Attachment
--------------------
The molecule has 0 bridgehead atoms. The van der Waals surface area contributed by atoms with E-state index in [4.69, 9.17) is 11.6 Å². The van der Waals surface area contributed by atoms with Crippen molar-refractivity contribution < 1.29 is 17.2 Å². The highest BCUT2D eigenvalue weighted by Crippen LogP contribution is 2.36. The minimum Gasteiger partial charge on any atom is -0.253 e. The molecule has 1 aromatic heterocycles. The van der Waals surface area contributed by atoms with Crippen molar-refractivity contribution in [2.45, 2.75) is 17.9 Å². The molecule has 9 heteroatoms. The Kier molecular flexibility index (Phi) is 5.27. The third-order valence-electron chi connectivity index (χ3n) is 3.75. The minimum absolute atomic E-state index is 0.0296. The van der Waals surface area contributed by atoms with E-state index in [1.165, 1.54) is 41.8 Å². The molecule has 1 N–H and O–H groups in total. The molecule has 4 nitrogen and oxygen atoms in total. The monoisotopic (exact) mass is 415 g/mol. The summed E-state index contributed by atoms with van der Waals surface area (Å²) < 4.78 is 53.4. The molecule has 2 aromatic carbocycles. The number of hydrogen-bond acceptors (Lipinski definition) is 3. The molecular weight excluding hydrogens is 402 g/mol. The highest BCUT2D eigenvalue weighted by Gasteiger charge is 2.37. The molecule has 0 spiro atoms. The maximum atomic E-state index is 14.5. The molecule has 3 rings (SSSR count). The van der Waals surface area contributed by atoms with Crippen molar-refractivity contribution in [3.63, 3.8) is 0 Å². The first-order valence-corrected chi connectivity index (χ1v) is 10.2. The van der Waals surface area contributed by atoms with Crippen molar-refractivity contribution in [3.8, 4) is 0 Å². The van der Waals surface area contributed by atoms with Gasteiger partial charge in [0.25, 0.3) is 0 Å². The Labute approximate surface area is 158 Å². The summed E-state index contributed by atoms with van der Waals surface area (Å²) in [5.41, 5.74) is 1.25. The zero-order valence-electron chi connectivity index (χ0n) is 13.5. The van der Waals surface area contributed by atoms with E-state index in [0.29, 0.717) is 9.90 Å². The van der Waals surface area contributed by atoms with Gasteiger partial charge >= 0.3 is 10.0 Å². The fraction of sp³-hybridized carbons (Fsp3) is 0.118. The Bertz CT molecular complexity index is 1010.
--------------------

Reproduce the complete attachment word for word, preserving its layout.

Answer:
The molecule has 0 bridgehead atoms. The van der Waals surface area contributed by atoms with E-state index in [4.69, 9.17) is 11.6 Å². The van der Waals surface area contributed by atoms with Crippen molar-refractivity contribution < 1.29 is 17.2 Å². The highest BCUT2D eigenvalue weighted by Crippen LogP contribution is 2.36. The minimum Gasteiger partial charge on any atom is -0.253 e. The molecule has 1 aromatic heterocycles. The van der Waals surface area contributed by atoms with Crippen molar-refractivity contribution in [2.45, 2.75) is 17.9 Å². The molecule has 9 heteroatoms. The Kier molecular flexibility index (Phi) is 5.27. The third-order valence-electron chi connectivity index (χ3n) is 3.75. The minimum absolute atomic E-state index is 0.0296. The van der Waals surface area contributed by atoms with E-state index in [1.165, 1.54) is 41.8 Å². The molecule has 1 N–H and O–H groups in total. The molecule has 4 nitrogen and oxygen atoms in total. The monoisotopic (exact) mass is 415 g/mol. The summed E-state index contributed by atoms with van der Waals surface area (Å²) < 4.78 is 53.4. The molecule has 2 aromatic carbocycles. The number of hydrogen-bond acceptors (Lipinski definition) is 3. The molecular weight excluding hydrogens is 402 g/mol. The highest BCUT2D eigenvalue weighted by Gasteiger charge is 2.37. The molecule has 0 spiro atoms. The maximum atomic E-state index is 14.5. The molecule has 3 rings (SSSR count). The van der Waals surface area contributed by atoms with Crippen molar-refractivity contribution in [3.63, 3.8) is 0 Å². The first-order valence-corrected chi connectivity index (χ1v) is 10.2. The van der Waals surface area contributed by atoms with Crippen molar-refractivity contribution in [3.8, 4) is 0 Å². The van der Waals surface area contributed by atoms with Gasteiger partial charge in [0.25, 0.3) is 0 Å². The Labute approximate surface area is 158 Å². The summed E-state index contributed by atoms with van der Waals surface area (Å²) in [5.41, 5.74) is 1.25. The zero-order valence-electron chi connectivity index (χ0n) is 13.5. The van der Waals surface area contributed by atoms with E-state index in [0.29, 0.717) is 9.90 Å². The van der Waals surface area contributed by atoms with Gasteiger partial charge >= 0.3 is 10.0 Å². The fraction of sp³-hybridized carbons (Fsp3) is 0.118. The Bertz CT molecular complexity index is 1010.